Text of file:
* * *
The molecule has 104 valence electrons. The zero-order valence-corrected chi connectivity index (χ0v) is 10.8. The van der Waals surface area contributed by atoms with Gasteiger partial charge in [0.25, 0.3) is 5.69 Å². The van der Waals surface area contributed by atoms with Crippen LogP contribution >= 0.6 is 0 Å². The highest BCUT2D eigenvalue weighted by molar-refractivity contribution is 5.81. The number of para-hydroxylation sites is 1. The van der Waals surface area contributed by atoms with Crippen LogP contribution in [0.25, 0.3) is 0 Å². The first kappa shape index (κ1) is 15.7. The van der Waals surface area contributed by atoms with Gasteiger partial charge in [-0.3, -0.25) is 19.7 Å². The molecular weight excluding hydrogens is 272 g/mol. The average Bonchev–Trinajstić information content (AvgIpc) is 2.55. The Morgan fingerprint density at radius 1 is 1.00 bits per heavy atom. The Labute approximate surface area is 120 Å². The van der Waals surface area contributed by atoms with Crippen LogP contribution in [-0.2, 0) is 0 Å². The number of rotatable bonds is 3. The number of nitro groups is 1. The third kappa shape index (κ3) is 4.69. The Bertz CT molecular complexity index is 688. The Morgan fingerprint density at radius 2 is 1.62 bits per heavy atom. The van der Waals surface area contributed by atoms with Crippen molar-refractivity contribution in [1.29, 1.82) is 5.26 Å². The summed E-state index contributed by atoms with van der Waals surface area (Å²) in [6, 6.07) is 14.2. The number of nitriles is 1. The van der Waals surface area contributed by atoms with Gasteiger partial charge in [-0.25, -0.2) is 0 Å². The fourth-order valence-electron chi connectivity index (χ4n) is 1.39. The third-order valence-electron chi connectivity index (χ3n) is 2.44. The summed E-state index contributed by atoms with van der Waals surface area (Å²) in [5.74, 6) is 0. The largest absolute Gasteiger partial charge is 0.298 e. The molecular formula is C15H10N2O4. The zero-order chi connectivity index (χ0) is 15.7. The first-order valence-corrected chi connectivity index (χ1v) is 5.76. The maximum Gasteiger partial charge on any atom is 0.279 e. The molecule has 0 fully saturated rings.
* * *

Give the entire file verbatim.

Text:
The molecule has 104 valence electrons. The zero-order valence-corrected chi connectivity index (χ0v) is 10.8. The van der Waals surface area contributed by atoms with Gasteiger partial charge in [0.25, 0.3) is 5.69 Å². The van der Waals surface area contributed by atoms with Crippen LogP contribution >= 0.6 is 0 Å². The highest BCUT2D eigenvalue weighted by molar-refractivity contribution is 5.81. The number of para-hydroxylation sites is 1. The van der Waals surface area contributed by atoms with Crippen LogP contribution in [0.25, 0.3) is 0 Å². The first kappa shape index (κ1) is 15.7. The van der Waals surface area contributed by atoms with Gasteiger partial charge in [-0.3, -0.25) is 19.7 Å². The molecular weight excluding hydrogens is 272 g/mol. The average Bonchev–Trinajstić information content (AvgIpc) is 2.55. The Morgan fingerprint density at radius 1 is 1.00 bits per heavy atom. The Labute approximate surface area is 120 Å². The van der Waals surface area contributed by atoms with Crippen LogP contribution in [-0.2, 0) is 0 Å². The number of rotatable bonds is 3. The number of nitro groups is 1. The third kappa shape index (κ3) is 4.69. The Bertz CT molecular complexity index is 688. The Morgan fingerprint density at radius 2 is 1.62 bits per heavy atom. The van der Waals surface area contributed by atoms with Crippen molar-refractivity contribution in [1.29, 1.82) is 5.26 Å². The summed E-state index contributed by atoms with van der Waals surface area (Å²) in [6, 6.07) is 14.2. The number of nitriles is 1. The van der Waals surface area contributed by atoms with Gasteiger partial charge in [-0.25, -0.2) is 0 Å². The fourth-order valence-electron chi connectivity index (χ4n) is 1.39. The third-order valence-electron chi connectivity index (χ3n) is 2.44. The summed E-state index contributed by atoms with van der Waals surface area (Å²) in [5.74, 6) is 0. The largest absolute Gasteiger partial charge is 0.298 e. The molecular formula is C15H10N2O4. The zero-order chi connectivity index (χ0) is 15.7. The first-order valence-corrected chi connectivity index (χ1v) is 5.76. The maximum Gasteiger partial charge on any atom is 0.279 e. The molecule has 0 fully saturated rings.